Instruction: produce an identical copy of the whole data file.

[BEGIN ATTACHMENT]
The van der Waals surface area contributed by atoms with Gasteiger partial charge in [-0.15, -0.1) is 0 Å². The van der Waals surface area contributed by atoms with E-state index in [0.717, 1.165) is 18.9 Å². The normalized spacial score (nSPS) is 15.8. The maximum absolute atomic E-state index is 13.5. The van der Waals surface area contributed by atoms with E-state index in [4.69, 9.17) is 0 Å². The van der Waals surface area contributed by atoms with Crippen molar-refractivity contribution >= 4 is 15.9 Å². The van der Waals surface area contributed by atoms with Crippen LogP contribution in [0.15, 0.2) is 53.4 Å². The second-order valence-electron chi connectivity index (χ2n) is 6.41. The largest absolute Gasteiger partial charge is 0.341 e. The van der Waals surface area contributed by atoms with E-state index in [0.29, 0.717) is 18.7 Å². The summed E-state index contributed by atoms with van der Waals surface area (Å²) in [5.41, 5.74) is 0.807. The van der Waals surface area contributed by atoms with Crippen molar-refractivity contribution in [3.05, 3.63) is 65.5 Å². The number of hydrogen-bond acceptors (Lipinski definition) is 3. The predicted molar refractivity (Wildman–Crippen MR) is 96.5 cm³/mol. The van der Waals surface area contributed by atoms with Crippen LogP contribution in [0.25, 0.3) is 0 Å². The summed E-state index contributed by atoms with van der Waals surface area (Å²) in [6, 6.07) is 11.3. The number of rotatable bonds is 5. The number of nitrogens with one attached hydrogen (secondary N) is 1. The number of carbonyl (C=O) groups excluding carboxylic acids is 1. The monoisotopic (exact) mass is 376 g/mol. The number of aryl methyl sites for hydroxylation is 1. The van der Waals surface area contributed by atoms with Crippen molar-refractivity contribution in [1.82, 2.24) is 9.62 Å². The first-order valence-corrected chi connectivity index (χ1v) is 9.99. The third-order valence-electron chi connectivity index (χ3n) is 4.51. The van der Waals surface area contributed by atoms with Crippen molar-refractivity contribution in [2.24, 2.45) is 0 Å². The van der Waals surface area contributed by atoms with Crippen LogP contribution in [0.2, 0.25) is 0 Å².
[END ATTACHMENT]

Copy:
The van der Waals surface area contributed by atoms with Gasteiger partial charge in [-0.15, -0.1) is 0 Å². The van der Waals surface area contributed by atoms with E-state index in [0.717, 1.165) is 18.9 Å². The normalized spacial score (nSPS) is 15.8. The maximum absolute atomic E-state index is 13.5. The van der Waals surface area contributed by atoms with E-state index in [4.69, 9.17) is 0 Å². The van der Waals surface area contributed by atoms with Crippen molar-refractivity contribution >= 4 is 15.9 Å². The van der Waals surface area contributed by atoms with Crippen LogP contribution in [0.15, 0.2) is 53.4 Å². The second-order valence-electron chi connectivity index (χ2n) is 6.41. The largest absolute Gasteiger partial charge is 0.341 e. The van der Waals surface area contributed by atoms with E-state index in [0.29, 0.717) is 18.7 Å². The summed E-state index contributed by atoms with van der Waals surface area (Å²) in [5.41, 5.74) is 0.807. The van der Waals surface area contributed by atoms with Crippen molar-refractivity contribution in [3.05, 3.63) is 65.5 Å². The number of hydrogen-bond acceptors (Lipinski definition) is 3. The predicted molar refractivity (Wildman–Crippen MR) is 96.5 cm³/mol. The van der Waals surface area contributed by atoms with Crippen LogP contribution in [0.25, 0.3) is 0 Å². The summed E-state index contributed by atoms with van der Waals surface area (Å²) in [6, 6.07) is 11.3. The number of rotatable bonds is 5. The number of nitrogens with one attached hydrogen (secondary N) is 1. The number of carbonyl (C=O) groups excluding carboxylic acids is 1. The monoisotopic (exact) mass is 376 g/mol. The number of aryl methyl sites for hydroxylation is 1. The van der Waals surface area contributed by atoms with Crippen molar-refractivity contribution in [1.82, 2.24) is 9.62 Å². The first-order valence-corrected chi connectivity index (χ1v) is 9.99. The third-order valence-electron chi connectivity index (χ3n) is 4.51. The van der Waals surface area contributed by atoms with Crippen molar-refractivity contribution in [2.24, 2.45) is 0 Å². The van der Waals surface area contributed by atoms with Crippen LogP contribution in [0.2, 0.25) is 0 Å².